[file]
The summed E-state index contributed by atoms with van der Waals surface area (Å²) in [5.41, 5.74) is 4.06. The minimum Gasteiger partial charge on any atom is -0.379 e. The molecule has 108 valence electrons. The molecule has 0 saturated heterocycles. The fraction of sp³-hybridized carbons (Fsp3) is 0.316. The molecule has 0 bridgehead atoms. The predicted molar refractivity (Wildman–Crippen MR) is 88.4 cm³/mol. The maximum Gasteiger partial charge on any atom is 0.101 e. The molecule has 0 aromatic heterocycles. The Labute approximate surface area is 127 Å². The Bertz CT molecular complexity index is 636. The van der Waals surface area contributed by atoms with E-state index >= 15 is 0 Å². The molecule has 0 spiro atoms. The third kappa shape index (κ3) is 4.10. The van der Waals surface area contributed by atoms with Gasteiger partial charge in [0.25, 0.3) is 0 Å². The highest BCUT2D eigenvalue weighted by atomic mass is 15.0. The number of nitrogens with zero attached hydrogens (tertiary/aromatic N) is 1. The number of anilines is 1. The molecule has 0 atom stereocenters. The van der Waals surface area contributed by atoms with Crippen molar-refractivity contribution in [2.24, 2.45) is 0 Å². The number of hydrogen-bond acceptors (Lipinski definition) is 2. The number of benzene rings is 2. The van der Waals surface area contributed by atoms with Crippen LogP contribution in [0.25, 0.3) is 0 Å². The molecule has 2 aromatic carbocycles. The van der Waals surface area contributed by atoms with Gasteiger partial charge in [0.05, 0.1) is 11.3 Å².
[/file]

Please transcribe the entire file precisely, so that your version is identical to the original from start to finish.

The summed E-state index contributed by atoms with van der Waals surface area (Å²) in [5.41, 5.74) is 4.06. The minimum Gasteiger partial charge on any atom is -0.379 e. The molecule has 108 valence electrons. The molecule has 0 saturated heterocycles. The fraction of sp³-hybridized carbons (Fsp3) is 0.316. The molecule has 0 bridgehead atoms. The predicted molar refractivity (Wildman–Crippen MR) is 88.4 cm³/mol. The maximum Gasteiger partial charge on any atom is 0.101 e. The molecule has 0 aromatic heterocycles. The Labute approximate surface area is 127 Å². The Bertz CT molecular complexity index is 636. The van der Waals surface area contributed by atoms with E-state index >= 15 is 0 Å². The molecule has 0 spiro atoms. The third kappa shape index (κ3) is 4.10. The van der Waals surface area contributed by atoms with Gasteiger partial charge in [0.25, 0.3) is 0 Å². The highest BCUT2D eigenvalue weighted by atomic mass is 15.0. The number of nitrogens with zero attached hydrogens (tertiary/aromatic N) is 1. The number of anilines is 1. The molecule has 0 atom stereocenters. The van der Waals surface area contributed by atoms with Crippen molar-refractivity contribution in [2.24, 2.45) is 0 Å². The number of hydrogen-bond acceptors (Lipinski definition) is 2. The number of benzene rings is 2. The van der Waals surface area contributed by atoms with Crippen LogP contribution in [0.25, 0.3) is 0 Å². The molecule has 2 aromatic carbocycles. The van der Waals surface area contributed by atoms with Gasteiger partial charge in [0.05, 0.1) is 11.3 Å².